How are the proceeds of crime recovered?
The prime minister has announced new plans to seize the wages of illegal workers as proceeds of crime as part of a new immigration strategy. But how does the UK go about recovering the proceeds of crime, and what challenges might the new plans throw up?
What counts as the "proceeds of crime"?
Any money earned as a result of, or in connection with, an offence can be recovered under the Proceeds of Crime Act 2002.
That also includes assets bought with the proceeds of crime - a red Ferrari and a Bentley Continental car, jewellery, watches and properties within London and the Home Counties are among assets recovered by the Metropolitan Police in the last five years.
Previously, if a person gained a job by deception - for example using a fake passport - any money they earned in wages might be considered proceeds of crime, and therefore eligible for confiscation.
However, people in the country illegally, but who had not obtained a job by deception (for example if their employer knew they were here illegally), would not be pursued for their wages.
The government plans to create a new offence of "illegal working" to change that.
How are the proceeds of crime recovered?
Simply speaking, there are two ways that the proceeds of crime can be reclaimed.
Firstly, anyone convicted of a crime can be ordered to pay. The court would calculate how much they were required to hand over, and a person might face prison if they failed to pay.
Secondly, the police can seize £1,000 or more cash on the spot if they have reason to think someone might have earned it through illegal activity. No criminal conviction is required.
A court would then decide whether that money was indeed earned from criminal activity, and whether it should be forfeited permanently.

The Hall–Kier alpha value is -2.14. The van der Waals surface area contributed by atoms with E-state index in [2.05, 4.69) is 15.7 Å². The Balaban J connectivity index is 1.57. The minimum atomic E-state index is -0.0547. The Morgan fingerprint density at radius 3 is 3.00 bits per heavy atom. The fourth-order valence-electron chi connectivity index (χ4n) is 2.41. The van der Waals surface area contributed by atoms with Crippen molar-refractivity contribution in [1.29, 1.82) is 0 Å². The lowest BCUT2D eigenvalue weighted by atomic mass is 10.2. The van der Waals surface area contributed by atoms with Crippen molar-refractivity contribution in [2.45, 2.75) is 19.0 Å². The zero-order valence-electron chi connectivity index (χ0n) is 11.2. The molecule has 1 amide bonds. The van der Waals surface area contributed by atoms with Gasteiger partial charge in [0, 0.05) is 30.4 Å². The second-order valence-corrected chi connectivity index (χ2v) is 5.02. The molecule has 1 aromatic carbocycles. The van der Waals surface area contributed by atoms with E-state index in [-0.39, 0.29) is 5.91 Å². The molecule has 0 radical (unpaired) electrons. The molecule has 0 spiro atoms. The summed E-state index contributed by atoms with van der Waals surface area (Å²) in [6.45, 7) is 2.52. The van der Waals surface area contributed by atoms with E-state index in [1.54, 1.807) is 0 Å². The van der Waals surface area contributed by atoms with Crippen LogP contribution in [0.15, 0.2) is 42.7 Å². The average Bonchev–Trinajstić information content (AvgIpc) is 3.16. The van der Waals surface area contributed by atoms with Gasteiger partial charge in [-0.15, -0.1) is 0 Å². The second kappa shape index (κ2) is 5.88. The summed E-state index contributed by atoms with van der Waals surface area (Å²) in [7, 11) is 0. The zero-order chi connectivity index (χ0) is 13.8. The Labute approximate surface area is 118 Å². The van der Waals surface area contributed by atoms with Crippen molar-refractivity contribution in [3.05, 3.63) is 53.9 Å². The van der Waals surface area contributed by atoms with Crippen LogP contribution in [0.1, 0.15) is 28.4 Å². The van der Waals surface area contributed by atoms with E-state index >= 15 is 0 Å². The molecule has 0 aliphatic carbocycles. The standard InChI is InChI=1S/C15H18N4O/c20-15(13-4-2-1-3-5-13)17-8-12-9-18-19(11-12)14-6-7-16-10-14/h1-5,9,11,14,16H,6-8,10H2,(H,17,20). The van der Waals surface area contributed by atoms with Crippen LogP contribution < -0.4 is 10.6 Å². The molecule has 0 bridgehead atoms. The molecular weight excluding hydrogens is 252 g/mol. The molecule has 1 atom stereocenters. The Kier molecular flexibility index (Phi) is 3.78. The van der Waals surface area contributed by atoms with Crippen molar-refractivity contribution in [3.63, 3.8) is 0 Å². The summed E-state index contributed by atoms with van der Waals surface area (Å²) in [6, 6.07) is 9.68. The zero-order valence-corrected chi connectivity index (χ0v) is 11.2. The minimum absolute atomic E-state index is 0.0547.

The UK authorities can still go after people's assets even if they are abroad, for example by asking the overseas jurisdiction to freeze or sell them.
Where does the money go?
The police are able to claim some of the confiscated money and assets back to reinvest into policing, through an incentive scheme.
For confiscations of assets rather than cash, the Home Office gets half and the other half is spilt equally between the police, the Crown Prosecution Service, and the courts.
Where cash is seized, the Home Office gets half and the police get half.
In some cases, a judge can decide to award a percentage of any confiscated money to the victims of crime as compensation. There have also been schemes where seized money has been given to community schemes.
How effective is the law?
The Metropolitan Police argues that being able to confiscate the proceeds of crime acts as a deterrent to "acquisitive criminals", such as burglars, because the risk that their ill-gotten gains will be seized begins to outweigh the potential monetary gains.
Officers also claim it helps disrupt "negative role models who have lots of money but don't work" - and that targeting their assets shows them, and the public, that "crime doesn't pay".
As of December 2014, there were 1,244 live confiscation orders under the responsibility of the Crown Prosecution Service, amounting to nearly £500 million, of which 31.5% was deemed "collectable".
According to barrister Will Hayes, who specialises in asset forfeiture, the courts are generally quite successful in recovering the proceeds of crime - but there are challenges.
"Criminals hide their assets very effectively, often overseas, and in some cases jurisdictions might not be very cooperative," he says.
And in some cases, people choose to spend the extra time in prison rather than pay up, he adds.
When it comes to pursuing the wages of illegal workers, he suggests money could prove difficult to recover.
"One would think they're going to be fairly low level modest wages. If you're talking about low sums of money, You've got to think about how much it costs to instruct a lawyer and take something through the courts."
He says there have been some recent successful cases where money was recovered from Eastern European nationals who defrauded the benefits system and bought houses overseas.
But he adds that there must be a "balancing act" to weigh up whether cases are worth pursuing.